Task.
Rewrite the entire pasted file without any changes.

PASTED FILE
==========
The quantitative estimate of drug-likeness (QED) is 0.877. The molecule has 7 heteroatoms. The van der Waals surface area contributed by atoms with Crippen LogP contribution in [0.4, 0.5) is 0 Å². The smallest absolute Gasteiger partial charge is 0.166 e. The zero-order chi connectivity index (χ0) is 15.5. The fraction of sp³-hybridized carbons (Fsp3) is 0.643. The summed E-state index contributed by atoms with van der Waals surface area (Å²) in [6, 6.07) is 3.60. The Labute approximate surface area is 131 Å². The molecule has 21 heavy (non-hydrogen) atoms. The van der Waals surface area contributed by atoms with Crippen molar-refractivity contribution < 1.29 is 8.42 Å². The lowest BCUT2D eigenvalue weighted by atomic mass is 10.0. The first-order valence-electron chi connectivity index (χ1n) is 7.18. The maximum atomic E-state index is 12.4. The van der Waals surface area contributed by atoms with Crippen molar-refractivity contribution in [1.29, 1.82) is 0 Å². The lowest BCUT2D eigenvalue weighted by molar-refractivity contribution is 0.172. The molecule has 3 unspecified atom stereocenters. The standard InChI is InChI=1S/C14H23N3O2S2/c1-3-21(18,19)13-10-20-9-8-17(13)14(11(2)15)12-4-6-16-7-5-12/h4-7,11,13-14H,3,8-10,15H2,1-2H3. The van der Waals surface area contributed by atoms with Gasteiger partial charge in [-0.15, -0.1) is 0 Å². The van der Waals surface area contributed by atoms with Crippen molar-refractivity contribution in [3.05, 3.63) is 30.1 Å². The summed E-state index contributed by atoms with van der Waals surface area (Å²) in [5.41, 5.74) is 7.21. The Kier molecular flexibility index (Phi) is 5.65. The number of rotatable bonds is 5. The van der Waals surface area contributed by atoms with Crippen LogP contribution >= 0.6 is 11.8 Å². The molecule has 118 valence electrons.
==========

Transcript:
The quantitative estimate of drug-likeness (QED) is 0.877. The molecule has 7 heteroatoms. The van der Waals surface area contributed by atoms with Crippen LogP contribution in [0.4, 0.5) is 0 Å². The smallest absolute Gasteiger partial charge is 0.166 e. The zero-order chi connectivity index (χ0) is 15.5. The fraction of sp³-hybridized carbons (Fsp3) is 0.643. The summed E-state index contributed by atoms with van der Waals surface area (Å²) in [6, 6.07) is 3.60. The Labute approximate surface area is 131 Å². The molecule has 21 heavy (non-hydrogen) atoms. The van der Waals surface area contributed by atoms with Crippen molar-refractivity contribution < 1.29 is 8.42 Å². The lowest BCUT2D eigenvalue weighted by atomic mass is 10.0. The first-order valence-electron chi connectivity index (χ1n) is 7.18. The maximum atomic E-state index is 12.4. The van der Waals surface area contributed by atoms with Crippen molar-refractivity contribution in [1.29, 1.82) is 0 Å². The lowest BCUT2D eigenvalue weighted by molar-refractivity contribution is 0.172. The molecule has 3 unspecified atom stereocenters. The standard InChI is InChI=1S/C14H23N3O2S2/c1-3-21(18,19)13-10-20-9-8-17(13)14(11(2)15)12-4-6-16-7-5-12/h4-7,11,13-14H,3,8-10,15H2,1-2H3. The van der Waals surface area contributed by atoms with Gasteiger partial charge in [-0.15, -0.1) is 0 Å². The van der Waals surface area contributed by atoms with Crippen molar-refractivity contribution in [3.05, 3.63) is 30.1 Å². The summed E-state index contributed by atoms with van der Waals surface area (Å²) in [5.41, 5.74) is 7.21. The Kier molecular flexibility index (Phi) is 5.65. The number of rotatable bonds is 5. The van der Waals surface area contributed by atoms with Crippen LogP contribution >= 0.6 is 11.8 Å². The molecule has 118 valence electrons.